A little bit of Rabbie Burns, in Plymouth ferry port
A ferry port in the South of England is not the first place one might expect to come across Robert (Rabbie) Burns. However, the entrance to the UK headquarters of Brittany Ferries in Plymouth Port is host to a huge painting based on a famous poem by the Scottish Bard.
Tam O’Shanter is the story of one man’s dice with death, late one night, en route home from market day. It’s a story upon which Scottish artist, Alexander Goudie, based a collection of paintings. One of these hangs in the entrance to offices, on the floor above the passenger terminal.
But the painting leaves members of staff and visitors scratching their heads. What on earth has a bawdy 18th century bar scene got to do with a cross channel ferry operator?
The reality is that the Tam O’Shanter painting is just one of around 1,300 original works in a comprehensive art collection owned by Brittany Ferries. More than 300 of these originate from Goudie.
One of the company’s ferries called Bretagne – which sails between Portsmouth and St Malo – is a floating art gallery entirely dedicated to Alexander Goudie’s work in print, oil and ceramic. It’s been described as a floating love letter to Brittany, a region loved by the artist, where he lived and worked.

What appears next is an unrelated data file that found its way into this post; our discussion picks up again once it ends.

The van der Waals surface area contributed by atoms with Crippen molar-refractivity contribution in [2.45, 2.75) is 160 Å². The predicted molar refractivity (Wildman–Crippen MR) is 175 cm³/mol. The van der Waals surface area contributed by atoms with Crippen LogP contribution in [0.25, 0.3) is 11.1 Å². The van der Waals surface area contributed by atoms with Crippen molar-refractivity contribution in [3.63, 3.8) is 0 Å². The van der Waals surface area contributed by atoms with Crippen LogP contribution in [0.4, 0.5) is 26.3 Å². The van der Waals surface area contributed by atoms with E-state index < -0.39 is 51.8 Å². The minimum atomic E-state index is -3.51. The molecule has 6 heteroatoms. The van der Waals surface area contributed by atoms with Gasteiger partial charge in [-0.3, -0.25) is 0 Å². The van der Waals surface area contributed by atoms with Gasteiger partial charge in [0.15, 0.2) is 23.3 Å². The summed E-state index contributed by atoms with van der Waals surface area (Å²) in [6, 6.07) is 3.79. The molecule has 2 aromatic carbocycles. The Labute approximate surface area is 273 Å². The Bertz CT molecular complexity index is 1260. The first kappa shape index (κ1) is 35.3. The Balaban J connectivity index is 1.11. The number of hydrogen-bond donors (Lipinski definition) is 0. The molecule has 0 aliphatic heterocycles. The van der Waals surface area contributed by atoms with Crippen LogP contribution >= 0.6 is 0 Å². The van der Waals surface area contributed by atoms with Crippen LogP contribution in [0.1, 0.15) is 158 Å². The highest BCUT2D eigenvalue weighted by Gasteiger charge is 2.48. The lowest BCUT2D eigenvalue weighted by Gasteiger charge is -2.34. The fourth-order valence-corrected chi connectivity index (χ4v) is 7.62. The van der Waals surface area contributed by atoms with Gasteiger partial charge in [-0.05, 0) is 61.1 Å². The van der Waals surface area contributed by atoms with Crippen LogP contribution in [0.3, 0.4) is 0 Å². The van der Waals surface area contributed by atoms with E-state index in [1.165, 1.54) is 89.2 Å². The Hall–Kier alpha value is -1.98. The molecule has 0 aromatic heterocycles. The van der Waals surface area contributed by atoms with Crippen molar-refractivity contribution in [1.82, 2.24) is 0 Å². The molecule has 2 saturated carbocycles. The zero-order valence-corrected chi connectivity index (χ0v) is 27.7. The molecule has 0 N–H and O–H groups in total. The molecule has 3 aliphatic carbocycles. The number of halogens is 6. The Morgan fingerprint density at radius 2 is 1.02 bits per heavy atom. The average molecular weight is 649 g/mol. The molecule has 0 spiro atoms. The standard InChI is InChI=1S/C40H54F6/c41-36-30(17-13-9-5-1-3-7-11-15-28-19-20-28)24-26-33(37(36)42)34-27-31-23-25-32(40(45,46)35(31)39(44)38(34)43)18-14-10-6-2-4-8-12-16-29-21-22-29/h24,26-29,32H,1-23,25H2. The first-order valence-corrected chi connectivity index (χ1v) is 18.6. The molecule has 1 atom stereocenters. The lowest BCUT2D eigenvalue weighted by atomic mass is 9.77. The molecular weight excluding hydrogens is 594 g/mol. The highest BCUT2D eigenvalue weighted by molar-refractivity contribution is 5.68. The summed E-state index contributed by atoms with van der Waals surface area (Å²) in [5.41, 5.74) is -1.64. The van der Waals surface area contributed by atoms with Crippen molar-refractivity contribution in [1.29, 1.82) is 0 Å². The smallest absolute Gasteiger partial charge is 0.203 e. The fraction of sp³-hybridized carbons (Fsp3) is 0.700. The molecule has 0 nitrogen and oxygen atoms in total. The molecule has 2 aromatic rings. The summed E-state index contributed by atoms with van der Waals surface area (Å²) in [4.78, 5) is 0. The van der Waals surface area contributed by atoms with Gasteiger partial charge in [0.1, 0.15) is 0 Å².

Ahead of Burns Night on 25 January, Brittany Ferries has finally revealed the story behind this enigmatic painting. And so the 150 Brittany staff, including reservations staff, marketing, accounts and customer relations personnel, will be clear on how this bawdy bar scene fits into the art of ferry travel.
Everyone should be in the picture – now that we have shone a light on it.
Until the office lights go out of course.
“And in an instant all was dark.”
Contact: Nigel Wonnacott, head of comms Brittany Ferries 07833 44 67 29 or firstname.lastname@example.org
If you need higher res versions of this picture, please download from here: https://brittanyferries.ftpstream.com/?lid=gpkw6oea#